Dead boy’s mother in plea to Facebook

Inquest hears media site is refusing to hand over messages sent to teenager

A mother who believes her teenage son took his own life after being cyberbullied has pleaded with Facebook to show compassion by releasing records to the Dublin coroner.

Elaine Hughes made the plea after gardaí told coroner Dr Brian Farrell that attempts to retrieve messages sent to 17-year-old Darren Hughes-Gibson on the social networking site had failed because Facebook would not co-operate.

Darren was found dead at Stephenstown Industrial Estate in Balbriggan, Dublin, on August 23rd, 2012. He had been reported missing by Ms Hughes when he failed to return to their home at New Haven Bay in Balbriggan the previous night.

On the first day of the inquest held in September last year, Ms Hughes told the court that Darren may have received threatening messages on Facebook before his death which were subsequently deleted.

‘Horrific’ texts

The inquest had been adjourned a number of times so gardaí could request copies of the messages from Facebook. In the intervening period, Ms Hughes also found texts on Darren’s phone, submitted to the court, which she described as “horrific” and “threatening”.

Dr Farrell said yesterday he had reviewed the text messages and agreed they were “highly inappropriate” and some had a “threatening undertone”.

Garda Fergal McSharry told the court yesterday they had been liaising with the Federal Bureau of Investigation (FBI) in the US on retrieving the messages from Facebook.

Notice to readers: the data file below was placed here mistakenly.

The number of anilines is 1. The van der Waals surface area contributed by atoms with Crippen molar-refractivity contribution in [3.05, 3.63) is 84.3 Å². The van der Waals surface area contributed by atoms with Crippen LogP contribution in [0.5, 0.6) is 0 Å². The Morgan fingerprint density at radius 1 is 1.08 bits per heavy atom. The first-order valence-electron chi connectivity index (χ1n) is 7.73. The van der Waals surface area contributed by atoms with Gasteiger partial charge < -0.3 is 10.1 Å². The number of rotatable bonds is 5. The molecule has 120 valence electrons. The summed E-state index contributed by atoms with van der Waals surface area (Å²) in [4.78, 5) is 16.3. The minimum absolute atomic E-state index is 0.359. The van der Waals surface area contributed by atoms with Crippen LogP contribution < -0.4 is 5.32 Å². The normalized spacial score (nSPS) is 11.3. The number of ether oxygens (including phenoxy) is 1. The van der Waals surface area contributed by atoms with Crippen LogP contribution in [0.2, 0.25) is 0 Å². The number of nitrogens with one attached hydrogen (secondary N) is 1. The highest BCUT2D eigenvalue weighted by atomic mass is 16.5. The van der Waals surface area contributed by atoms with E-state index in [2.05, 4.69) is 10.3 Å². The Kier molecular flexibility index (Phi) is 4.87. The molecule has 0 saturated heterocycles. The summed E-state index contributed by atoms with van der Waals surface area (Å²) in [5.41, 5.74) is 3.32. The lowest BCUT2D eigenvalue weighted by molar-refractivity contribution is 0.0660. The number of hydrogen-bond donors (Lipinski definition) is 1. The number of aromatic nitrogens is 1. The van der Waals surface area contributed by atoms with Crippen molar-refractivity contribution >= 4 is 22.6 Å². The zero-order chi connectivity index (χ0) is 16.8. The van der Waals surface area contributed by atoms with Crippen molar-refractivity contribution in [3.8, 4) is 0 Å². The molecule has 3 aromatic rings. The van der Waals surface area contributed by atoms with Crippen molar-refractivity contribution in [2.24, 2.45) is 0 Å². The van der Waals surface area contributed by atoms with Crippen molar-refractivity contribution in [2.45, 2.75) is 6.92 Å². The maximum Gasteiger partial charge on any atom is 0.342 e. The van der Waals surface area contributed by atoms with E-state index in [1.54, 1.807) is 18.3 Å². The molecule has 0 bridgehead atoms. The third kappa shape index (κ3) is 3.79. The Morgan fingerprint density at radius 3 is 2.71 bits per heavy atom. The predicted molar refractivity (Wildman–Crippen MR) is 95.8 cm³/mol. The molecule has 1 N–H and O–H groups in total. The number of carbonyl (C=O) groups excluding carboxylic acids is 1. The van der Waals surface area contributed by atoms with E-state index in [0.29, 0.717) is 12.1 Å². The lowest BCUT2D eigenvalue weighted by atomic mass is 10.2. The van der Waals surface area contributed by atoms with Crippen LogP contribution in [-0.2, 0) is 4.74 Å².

“Headquarters here in the Phoenix Park got on to the FBI who got on to Facebook . . . and Facebook have not co-operated with them,” he said.

Garda McSharry also told the court the Director of Public Prosecution had revisited the matter and directions had come back there would be no prosecution. “No offence has been disclosed,” he said.

‘Hearsay evidence’

When asked by Ms Hughes if the people who sent the messages had been interviewed by gardaí, he said they had not.

“The problem is: what do we arrest them for? There is a lot of hearsay evidence. That is the difficulty that the DPP has the issue with, I think. What do we arrest them for and, if they are arrested, what are they subsequently charged with? That seems to be where it is falling down,” he said.

Ms Hughes said she believed that if everything had gone to the DPP including the Facebook messages “it would be a different story”.

Dr Farrell said he would write to Facebook requesting the records but warned the family they should not be “over optimistic” he would be successful.

He adjourned the inquest until September 22nd.

A Facebook spokesperson, when contacted after yesterday’s hearing, said: “Facebook’s law enforcement team works closely with agencies around the world. We respond to valid legal requests for information and encourage law enforcement agencies to follow our guidelines to help take their cases forward.”